Panthers face an offseason filled with uncertainty

Ownership situation, coaching staff shakeup front and center Ownership, front office and coaching staff all in a state of flux

Quarterback Cam Newton and the Panthers face an offseason filled with questions. (Derick E. Hingle / USA TODAY Sports)

Normally, the season-ending post-mortem on an NFL team focuses on the list of expiring contracts and speculation on who will be back next season.

Certainly, there’s a concern about whether Star Lotulelei, Julius Peppers and the other Carolina Panthers free agents will re-sign with the team, but the team’s roster is far down the list of concerns facing the franchise at the start of the 2018 offseason.

Panthers fans likely have mixed feelings about the 2017 season. The team bounced back from a Super Bowl hangover in 2016 to tie for first in the NFC South and return to the playoffs. With one of the top defenses in the league, however, expectations were much higher than a wild card berth and first-round exit.

Off-field drama seemed to hijack the season, however, and, from the looks of it, the offseason will be no different, as the soap opera around the Panthers will continue to swirl.

Ownership search

The biggest off-field distraction was the revelation, late in the year, that owner Jerry Richardson was under investigation for harassment and workplace misconduct. A bombshell Sports Illustrated story broke in the middle of a game, and, by the time that Sunday was over, Richardson announced plans to sell the team following the season.

The good news for fans of the team is that there appear to be several legitimate local options. Of course, any plans to keep the team in Charlotte seem to mention the need for a new stadium. In other words, the future of the team is uncertain, at best.

“I hope that it’s somebody who’s willing to keep the team here,” coach Ron Rivera said of the team’s sale. “I think this is great area and we’ve shown that we can be supported, which we have been by the community. We give back to the community, and I think we have things in place that make this an ideal place for a football team.”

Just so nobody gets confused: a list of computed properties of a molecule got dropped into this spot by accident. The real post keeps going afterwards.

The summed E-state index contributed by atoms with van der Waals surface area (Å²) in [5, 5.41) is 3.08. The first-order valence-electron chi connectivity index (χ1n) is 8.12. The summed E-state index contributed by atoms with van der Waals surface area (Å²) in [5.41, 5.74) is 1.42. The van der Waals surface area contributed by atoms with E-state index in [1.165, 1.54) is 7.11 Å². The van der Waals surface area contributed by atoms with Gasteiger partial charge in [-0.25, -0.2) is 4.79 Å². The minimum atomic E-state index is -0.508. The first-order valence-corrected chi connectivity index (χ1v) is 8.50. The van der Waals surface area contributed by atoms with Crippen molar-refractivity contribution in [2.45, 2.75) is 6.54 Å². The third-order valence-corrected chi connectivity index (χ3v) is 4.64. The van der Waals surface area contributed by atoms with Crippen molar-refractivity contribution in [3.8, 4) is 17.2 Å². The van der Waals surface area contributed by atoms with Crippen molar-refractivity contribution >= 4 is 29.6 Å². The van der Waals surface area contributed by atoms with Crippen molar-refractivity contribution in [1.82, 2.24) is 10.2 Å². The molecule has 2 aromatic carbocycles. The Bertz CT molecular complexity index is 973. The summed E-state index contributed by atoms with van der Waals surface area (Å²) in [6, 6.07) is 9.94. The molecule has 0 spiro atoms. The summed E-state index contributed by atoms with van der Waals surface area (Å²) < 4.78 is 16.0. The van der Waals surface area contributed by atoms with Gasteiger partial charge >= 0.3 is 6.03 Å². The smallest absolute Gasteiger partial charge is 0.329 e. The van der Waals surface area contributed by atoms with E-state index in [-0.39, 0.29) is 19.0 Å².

General manager search

The uncertainty doesn’t stop at the top of the org chart. The team spent the season with an interim general manager, after firing Dave Gettleman shortly before the start of the season. Former GM Marty Hurney spent the year at the helm, and he would like to remain in that position permanently.

Of course, the ownership situation overshadows any GM search, as the new owners may want to pick their own person to lead football operations.

“He knows us,” Rivera said of Hurney. “Even though he was removed for a few years, he still knows us and understands what this organization is about. He understands me and my philosophy, and I get his as well. Marty, knowing him and him knowing us, I think that’s what helps. We’ll see how things go.”

Coaching changes

Rivera signed a two-year extension following the regular season, giving him some job security. Of course, the ownership search casts a shadow over this, as well. If the new administration brings in a new general manager, Rivera’s contract may simply serve to increase his buyout price.

More uncertain than Rivera’s status, however, is that of his staff. The team has already cut ties with offensive coordinator Mike Shula and quarterbacks coach Ken Dorsey, firing both two days after the Wild Card loss.

The team also faces the likely prospect of losing defensive coordinator Steve Wilks. After a successful first season on the job, Wilks has generated a great deal of interest in head coaching jobs, most notably the New York Giants, who were interviewing him earlier this week and rumored to be sold on him as the frontrunner for the job.

“We have a few great candidates as far as that’s concerned,” Rivera said. “If it does come to fruition, I’ll have to go through that process again. If I lose guys to Steve going on, then I’ll have to look at those guys as well. I feel really good about the guys we have in place to replace Steve.”

The players

Finally, there are the possible roster changes. Peppers, Lotulelei and defensive end Charles Johnson are the biggest names on the list of unrestricted free agents. Lotulelei, the standout defensive tackle, is the most likely to leave, as he’ll generate interest on the open market and should lead to lucrative offers.

“We have a number of guys that are veteran guys that are really neat people, and we’ll see how things go,” Rivera said.

The team will also look to upgrade at several positions, with wide receiver topping the list.

But long before any personnel moves are finalized, there’s plenty of other areas that will occupy the organization’s attention in what’s shaping up to be a postseason for the ages.